"Chemo fog" May Have It's Roots in Pre-Cancer Immune Function

Cort

Founder of Health Rising and Phoenix Rising
Staff member
Fascinating study suggests that the chemo fog that occurs in cancer patients after treatment has its roots in immune issues that existed prior to cancer. The people who were to experience chemo-fog later didn't have cognitive problems prior to cancer but they did have high levels of TNF receptor type two. Tumor necrosis factor is a pro-inflammatory cytokine produced largely by macrophages that plays a major role in the innate immune response.

It's been implicated in a variety of diseases including Alzheimer's disease, cancer, depression including inflammatory bowel disease (IBD) and is sometimes high in ME/CFS. The study suggests that somehow higher levels of TNF-a interact with chemotherapy to produce chemo-fog.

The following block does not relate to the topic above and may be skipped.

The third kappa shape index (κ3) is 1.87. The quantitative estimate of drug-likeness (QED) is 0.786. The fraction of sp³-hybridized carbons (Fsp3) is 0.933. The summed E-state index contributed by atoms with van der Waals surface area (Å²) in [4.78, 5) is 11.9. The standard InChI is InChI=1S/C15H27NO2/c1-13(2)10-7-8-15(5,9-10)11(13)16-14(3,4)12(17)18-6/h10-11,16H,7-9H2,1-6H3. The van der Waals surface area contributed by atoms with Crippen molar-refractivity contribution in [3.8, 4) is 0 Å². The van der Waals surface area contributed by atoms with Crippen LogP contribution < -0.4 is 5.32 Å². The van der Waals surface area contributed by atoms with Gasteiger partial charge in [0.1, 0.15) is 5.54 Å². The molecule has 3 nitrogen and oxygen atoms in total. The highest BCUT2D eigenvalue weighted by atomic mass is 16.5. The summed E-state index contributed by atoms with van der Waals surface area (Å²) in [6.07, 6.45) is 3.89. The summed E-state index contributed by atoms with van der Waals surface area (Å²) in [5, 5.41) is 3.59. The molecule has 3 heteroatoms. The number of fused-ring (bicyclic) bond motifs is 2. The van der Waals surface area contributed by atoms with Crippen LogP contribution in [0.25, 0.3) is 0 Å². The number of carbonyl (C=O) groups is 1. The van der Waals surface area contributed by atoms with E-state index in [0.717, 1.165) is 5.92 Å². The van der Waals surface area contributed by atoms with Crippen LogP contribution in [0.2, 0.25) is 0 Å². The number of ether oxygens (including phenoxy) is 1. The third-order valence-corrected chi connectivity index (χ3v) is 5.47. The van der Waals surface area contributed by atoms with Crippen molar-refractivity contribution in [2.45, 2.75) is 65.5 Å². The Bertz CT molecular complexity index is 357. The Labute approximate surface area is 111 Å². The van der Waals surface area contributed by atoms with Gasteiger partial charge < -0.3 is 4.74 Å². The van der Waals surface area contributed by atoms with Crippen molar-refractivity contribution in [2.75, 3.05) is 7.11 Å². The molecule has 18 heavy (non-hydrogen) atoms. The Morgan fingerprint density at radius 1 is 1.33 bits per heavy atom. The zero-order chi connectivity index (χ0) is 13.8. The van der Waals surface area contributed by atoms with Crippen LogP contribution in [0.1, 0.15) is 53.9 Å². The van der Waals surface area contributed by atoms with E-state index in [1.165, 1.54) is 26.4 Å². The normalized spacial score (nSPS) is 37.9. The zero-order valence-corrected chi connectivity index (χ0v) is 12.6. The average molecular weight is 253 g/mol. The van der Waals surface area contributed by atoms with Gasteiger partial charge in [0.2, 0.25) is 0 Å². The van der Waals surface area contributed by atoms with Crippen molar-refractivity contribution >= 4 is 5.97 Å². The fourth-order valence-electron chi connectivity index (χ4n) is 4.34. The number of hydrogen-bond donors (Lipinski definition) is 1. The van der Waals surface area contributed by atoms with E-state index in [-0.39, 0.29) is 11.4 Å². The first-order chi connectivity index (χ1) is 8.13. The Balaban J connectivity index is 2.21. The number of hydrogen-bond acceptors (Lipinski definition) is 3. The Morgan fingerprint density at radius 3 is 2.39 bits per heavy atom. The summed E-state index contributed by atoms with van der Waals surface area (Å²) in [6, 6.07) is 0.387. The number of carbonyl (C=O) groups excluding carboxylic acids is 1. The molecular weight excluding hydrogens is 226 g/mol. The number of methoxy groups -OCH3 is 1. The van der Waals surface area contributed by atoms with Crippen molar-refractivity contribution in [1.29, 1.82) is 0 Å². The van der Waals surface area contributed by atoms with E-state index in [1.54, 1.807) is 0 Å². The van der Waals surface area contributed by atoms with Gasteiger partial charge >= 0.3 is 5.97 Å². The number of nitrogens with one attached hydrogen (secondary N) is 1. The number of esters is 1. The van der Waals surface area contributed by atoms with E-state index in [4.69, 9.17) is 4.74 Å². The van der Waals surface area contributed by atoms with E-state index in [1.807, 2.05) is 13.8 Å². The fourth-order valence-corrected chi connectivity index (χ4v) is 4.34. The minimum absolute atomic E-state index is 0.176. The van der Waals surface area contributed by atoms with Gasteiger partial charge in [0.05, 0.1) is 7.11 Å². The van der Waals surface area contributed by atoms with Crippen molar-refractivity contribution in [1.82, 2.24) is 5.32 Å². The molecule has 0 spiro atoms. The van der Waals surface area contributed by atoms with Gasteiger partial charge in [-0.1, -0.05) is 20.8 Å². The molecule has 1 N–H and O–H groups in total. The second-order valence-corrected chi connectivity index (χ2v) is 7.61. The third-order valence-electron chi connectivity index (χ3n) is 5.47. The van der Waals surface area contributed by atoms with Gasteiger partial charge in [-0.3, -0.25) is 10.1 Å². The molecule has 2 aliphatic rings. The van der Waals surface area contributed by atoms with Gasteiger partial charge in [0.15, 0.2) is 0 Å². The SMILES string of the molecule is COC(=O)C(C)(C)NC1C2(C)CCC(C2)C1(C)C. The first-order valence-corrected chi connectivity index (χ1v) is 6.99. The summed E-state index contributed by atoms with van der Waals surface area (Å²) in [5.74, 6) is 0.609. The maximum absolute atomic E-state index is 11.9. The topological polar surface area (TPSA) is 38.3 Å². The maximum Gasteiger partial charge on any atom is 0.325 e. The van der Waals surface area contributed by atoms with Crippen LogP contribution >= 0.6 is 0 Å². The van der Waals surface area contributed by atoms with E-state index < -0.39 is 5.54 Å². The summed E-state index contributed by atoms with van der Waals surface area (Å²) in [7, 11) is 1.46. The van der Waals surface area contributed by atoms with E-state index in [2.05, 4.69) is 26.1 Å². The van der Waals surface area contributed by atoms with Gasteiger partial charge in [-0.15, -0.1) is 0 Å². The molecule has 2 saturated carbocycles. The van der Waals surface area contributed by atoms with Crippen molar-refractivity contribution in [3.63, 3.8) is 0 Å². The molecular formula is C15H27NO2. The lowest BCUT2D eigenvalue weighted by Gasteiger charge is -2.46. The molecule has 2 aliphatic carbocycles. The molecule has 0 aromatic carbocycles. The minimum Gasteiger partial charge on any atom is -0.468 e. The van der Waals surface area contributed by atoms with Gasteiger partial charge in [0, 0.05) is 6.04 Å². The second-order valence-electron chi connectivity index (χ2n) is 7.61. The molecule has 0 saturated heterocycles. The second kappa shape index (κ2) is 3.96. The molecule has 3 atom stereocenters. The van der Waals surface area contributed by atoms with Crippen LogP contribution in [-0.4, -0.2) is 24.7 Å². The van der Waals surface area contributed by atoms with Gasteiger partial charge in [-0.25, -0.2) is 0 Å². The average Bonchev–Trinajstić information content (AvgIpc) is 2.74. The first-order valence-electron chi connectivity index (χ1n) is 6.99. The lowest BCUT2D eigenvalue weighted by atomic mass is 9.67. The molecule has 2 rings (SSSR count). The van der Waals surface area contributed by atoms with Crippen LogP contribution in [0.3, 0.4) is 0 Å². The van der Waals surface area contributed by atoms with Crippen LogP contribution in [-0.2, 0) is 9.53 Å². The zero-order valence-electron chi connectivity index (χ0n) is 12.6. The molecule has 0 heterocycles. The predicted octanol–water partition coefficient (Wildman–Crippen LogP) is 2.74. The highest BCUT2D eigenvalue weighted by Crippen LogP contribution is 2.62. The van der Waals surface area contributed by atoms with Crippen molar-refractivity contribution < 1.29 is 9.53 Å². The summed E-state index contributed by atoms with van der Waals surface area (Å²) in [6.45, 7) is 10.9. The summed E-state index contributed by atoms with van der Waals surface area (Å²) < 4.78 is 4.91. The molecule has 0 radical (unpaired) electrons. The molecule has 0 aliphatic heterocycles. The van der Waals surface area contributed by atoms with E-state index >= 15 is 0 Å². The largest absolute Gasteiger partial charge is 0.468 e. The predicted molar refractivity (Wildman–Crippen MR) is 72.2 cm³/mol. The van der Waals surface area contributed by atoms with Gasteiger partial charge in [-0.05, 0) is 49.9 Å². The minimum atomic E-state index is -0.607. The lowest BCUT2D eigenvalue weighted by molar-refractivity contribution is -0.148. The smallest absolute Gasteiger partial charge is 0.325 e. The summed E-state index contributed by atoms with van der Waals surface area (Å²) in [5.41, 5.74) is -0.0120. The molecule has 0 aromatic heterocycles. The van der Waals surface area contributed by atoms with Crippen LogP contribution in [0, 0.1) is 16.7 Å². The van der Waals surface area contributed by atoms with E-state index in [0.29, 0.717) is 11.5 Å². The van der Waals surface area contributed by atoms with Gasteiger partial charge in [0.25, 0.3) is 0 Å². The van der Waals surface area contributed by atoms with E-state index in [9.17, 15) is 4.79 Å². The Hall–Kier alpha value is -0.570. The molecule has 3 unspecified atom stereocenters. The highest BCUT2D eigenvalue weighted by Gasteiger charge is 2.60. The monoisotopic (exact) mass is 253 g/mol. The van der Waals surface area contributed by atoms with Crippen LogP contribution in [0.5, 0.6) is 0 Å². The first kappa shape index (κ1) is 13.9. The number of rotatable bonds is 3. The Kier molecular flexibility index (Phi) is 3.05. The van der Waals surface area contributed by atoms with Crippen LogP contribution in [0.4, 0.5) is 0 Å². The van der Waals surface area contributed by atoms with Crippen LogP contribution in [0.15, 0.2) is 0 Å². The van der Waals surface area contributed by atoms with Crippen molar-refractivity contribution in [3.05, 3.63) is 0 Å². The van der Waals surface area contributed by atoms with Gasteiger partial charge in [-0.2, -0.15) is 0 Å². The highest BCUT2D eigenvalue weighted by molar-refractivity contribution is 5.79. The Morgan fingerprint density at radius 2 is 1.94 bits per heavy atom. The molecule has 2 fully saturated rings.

Finding out what sets up people for problems like cognitive issues is after the exposure to some stressor is, of course, my importante in ME/CFS. This study suggests already increased levels of pro-inflammatory cytokines could do it in post-cancer fatigue.
Pretreatment cytokine levels, specifically soluble TNF receptor type two (sTNF-RII), are associated with reduced memory performance among newly-diagnosed, post-menopausal breast cancer patients prior to receipt of surgery and/or adjuvant therapy, according to a new study published June 22 in the JNCI: Journal of the National Cancer Institute.
http://medicalxpress.com/news/2015-06-higher-stnf-rii-memory-functioning-breast.html
 

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